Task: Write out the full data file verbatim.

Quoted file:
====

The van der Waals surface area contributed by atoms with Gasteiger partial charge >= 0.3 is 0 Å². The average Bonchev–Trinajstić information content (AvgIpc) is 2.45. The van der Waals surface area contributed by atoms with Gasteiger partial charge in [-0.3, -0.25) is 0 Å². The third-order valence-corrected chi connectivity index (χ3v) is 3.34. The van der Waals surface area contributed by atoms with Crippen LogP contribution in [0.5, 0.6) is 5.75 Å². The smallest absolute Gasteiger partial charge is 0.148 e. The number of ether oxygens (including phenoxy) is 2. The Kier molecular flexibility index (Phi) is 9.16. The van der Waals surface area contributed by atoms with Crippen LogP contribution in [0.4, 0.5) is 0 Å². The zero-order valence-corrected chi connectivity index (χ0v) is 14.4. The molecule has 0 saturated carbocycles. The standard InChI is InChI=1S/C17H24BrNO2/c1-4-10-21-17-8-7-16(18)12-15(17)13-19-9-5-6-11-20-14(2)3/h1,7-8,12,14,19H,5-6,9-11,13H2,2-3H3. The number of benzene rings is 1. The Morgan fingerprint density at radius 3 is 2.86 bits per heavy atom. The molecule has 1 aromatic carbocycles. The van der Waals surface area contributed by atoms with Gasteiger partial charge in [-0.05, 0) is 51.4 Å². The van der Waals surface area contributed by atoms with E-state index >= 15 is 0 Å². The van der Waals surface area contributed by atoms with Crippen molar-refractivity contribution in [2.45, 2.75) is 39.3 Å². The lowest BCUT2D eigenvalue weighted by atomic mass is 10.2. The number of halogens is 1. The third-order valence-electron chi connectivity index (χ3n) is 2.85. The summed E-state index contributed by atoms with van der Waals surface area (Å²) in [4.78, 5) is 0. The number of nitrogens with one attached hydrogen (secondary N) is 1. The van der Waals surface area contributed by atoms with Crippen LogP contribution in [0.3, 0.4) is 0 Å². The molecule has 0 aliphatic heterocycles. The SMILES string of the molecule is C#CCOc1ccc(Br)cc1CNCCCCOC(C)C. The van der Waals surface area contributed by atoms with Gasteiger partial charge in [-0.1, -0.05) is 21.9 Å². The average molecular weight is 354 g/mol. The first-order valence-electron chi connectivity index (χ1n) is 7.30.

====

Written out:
The van der Waals surface area contributed by atoms with Gasteiger partial charge >= 0.3 is 0 Å². The average Bonchev–Trinajstić information content (AvgIpc) is 2.45. The van der Waals surface area contributed by atoms with Gasteiger partial charge in [-0.3, -0.25) is 0 Å². The third-order valence-corrected chi connectivity index (χ3v) is 3.34. The van der Waals surface area contributed by atoms with Crippen LogP contribution in [0.5, 0.6) is 5.75 Å². The smallest absolute Gasteiger partial charge is 0.148 e. The number of ether oxygens (including phenoxy) is 2. The Kier molecular flexibility index (Phi) is 9.16. The van der Waals surface area contributed by atoms with Crippen LogP contribution in [0.4, 0.5) is 0 Å². The zero-order valence-corrected chi connectivity index (χ0v) is 14.4. The molecule has 0 saturated carbocycles. The standard InChI is InChI=1S/C17H24BrNO2/c1-4-10-21-17-8-7-16(18)12-15(17)13-19-9-5-6-11-20-14(2)3/h1,7-8,12,14,19H,5-6,9-11,13H2,2-3H3. The number of benzene rings is 1. The Morgan fingerprint density at radius 3 is 2.86 bits per heavy atom. The molecule has 1 aromatic carbocycles. The van der Waals surface area contributed by atoms with Gasteiger partial charge in [-0.05, 0) is 51.4 Å². The van der Waals surface area contributed by atoms with E-state index >= 15 is 0 Å². The van der Waals surface area contributed by atoms with Crippen molar-refractivity contribution in [2.45, 2.75) is 39.3 Å². The lowest BCUT2D eigenvalue weighted by atomic mass is 10.2. The number of halogens is 1. The third-order valence-electron chi connectivity index (χ3n) is 2.85. The summed E-state index contributed by atoms with van der Waals surface area (Å²) in [4.78, 5) is 0. The number of nitrogens with one attached hydrogen (secondary N) is 1. The van der Waals surface area contributed by atoms with Crippen LogP contribution in [0.3, 0.4) is 0 Å². The molecule has 0 aliphatic heterocycles. The SMILES string of the molecule is C#CCOc1ccc(Br)cc1CNCCCCOC(C)C. The van der Waals surface area contributed by atoms with Gasteiger partial charge in [-0.1, -0.05) is 21.9 Å². The average molecular weight is 354 g/mol. The first-order valence-electron chi connectivity index (χ1n) is 7.30.